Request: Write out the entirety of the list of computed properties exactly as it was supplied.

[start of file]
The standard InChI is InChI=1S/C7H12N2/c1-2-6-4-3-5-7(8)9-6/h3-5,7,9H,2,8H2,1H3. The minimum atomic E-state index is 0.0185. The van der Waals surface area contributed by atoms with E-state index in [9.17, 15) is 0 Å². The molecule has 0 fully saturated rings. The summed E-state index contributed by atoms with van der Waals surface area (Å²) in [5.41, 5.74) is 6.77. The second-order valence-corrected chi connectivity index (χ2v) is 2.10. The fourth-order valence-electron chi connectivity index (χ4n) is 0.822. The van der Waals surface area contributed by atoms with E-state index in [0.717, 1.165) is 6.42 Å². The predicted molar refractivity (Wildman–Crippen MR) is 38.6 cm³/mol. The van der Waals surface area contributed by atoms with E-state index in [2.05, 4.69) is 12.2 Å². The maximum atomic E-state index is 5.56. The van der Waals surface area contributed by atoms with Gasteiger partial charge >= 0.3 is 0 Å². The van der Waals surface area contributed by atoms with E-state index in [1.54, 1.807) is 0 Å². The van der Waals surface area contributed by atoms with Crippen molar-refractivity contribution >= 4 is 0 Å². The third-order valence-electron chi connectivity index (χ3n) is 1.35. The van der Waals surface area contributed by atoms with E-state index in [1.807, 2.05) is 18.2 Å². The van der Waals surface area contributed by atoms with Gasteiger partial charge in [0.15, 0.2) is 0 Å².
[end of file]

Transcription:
The standard InChI is InChI=1S/C7H12N2/c1-2-6-4-3-5-7(8)9-6/h3-5,7,9H,2,8H2,1H3. The minimum atomic E-state index is 0.0185. The van der Waals surface area contributed by atoms with E-state index in [9.17, 15) is 0 Å². The molecule has 0 fully saturated rings. The summed E-state index contributed by atoms with van der Waals surface area (Å²) in [5.41, 5.74) is 6.77. The second-order valence-corrected chi connectivity index (χ2v) is 2.10. The fourth-order valence-electron chi connectivity index (χ4n) is 0.822. The van der Waals surface area contributed by atoms with E-state index in [0.717, 1.165) is 6.42 Å². The predicted molar refractivity (Wildman–Crippen MR) is 38.6 cm³/mol. The van der Waals surface area contributed by atoms with E-state index in [2.05, 4.69) is 12.2 Å². The maximum atomic E-state index is 5.56. The van der Waals surface area contributed by atoms with Gasteiger partial charge >= 0.3 is 0 Å². The van der Waals surface area contributed by atoms with E-state index in [1.54, 1.807) is 0 Å². The van der Waals surface area contributed by atoms with Crippen molar-refractivity contribution >= 4 is 0 Å². The third-order valence-electron chi connectivity index (χ3n) is 1.35. The van der Waals surface area contributed by atoms with E-state index in [1.807, 2.05) is 18.2 Å². The van der Waals surface area contributed by atoms with Gasteiger partial charge in [0.15, 0.2) is 0 Å².